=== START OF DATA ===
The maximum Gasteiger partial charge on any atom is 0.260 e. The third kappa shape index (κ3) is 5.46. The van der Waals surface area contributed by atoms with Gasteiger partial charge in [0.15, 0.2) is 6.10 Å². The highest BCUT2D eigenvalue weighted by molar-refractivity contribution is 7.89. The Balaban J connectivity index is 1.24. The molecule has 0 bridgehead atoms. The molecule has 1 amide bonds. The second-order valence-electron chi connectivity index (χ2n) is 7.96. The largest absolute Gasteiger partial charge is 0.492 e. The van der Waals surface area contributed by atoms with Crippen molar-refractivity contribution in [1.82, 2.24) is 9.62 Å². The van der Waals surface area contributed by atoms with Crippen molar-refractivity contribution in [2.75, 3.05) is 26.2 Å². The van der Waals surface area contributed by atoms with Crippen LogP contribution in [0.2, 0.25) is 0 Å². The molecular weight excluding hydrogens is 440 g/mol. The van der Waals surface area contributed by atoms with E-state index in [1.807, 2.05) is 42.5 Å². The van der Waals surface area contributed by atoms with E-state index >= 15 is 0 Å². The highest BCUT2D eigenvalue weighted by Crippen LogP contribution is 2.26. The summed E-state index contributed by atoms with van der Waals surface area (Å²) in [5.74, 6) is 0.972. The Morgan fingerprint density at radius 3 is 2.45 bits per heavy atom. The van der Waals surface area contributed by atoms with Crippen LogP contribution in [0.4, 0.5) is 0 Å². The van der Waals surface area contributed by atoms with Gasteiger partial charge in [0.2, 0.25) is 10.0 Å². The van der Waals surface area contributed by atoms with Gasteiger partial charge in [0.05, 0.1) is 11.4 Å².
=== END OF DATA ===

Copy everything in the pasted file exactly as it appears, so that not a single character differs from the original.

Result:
The maximum Gasteiger partial charge on any atom is 0.260 e. The third kappa shape index (κ3) is 5.46. The van der Waals surface area contributed by atoms with Gasteiger partial charge in [0.15, 0.2) is 6.10 Å². The highest BCUT2D eigenvalue weighted by molar-refractivity contribution is 7.89. The Balaban J connectivity index is 1.24. The molecule has 0 bridgehead atoms. The molecule has 1 amide bonds. The second-order valence-electron chi connectivity index (χ2n) is 7.96. The largest absolute Gasteiger partial charge is 0.492 e. The van der Waals surface area contributed by atoms with Crippen molar-refractivity contribution in [1.82, 2.24) is 9.62 Å². The van der Waals surface area contributed by atoms with Crippen molar-refractivity contribution in [2.75, 3.05) is 26.2 Å². The van der Waals surface area contributed by atoms with Crippen LogP contribution in [0.2, 0.25) is 0 Å². The molecular weight excluding hydrogens is 440 g/mol. The van der Waals surface area contributed by atoms with E-state index in [1.807, 2.05) is 42.5 Å². The van der Waals surface area contributed by atoms with E-state index >= 15 is 0 Å². The highest BCUT2D eigenvalue weighted by Crippen LogP contribution is 2.26. The summed E-state index contributed by atoms with van der Waals surface area (Å²) in [5.74, 6) is 0.972. The Morgan fingerprint density at radius 3 is 2.45 bits per heavy atom. The van der Waals surface area contributed by atoms with Crippen LogP contribution in [0.4, 0.5) is 0 Å². The van der Waals surface area contributed by atoms with Gasteiger partial charge in [0.2, 0.25) is 10.0 Å². The van der Waals surface area contributed by atoms with Gasteiger partial charge in [0.05, 0.1) is 11.4 Å².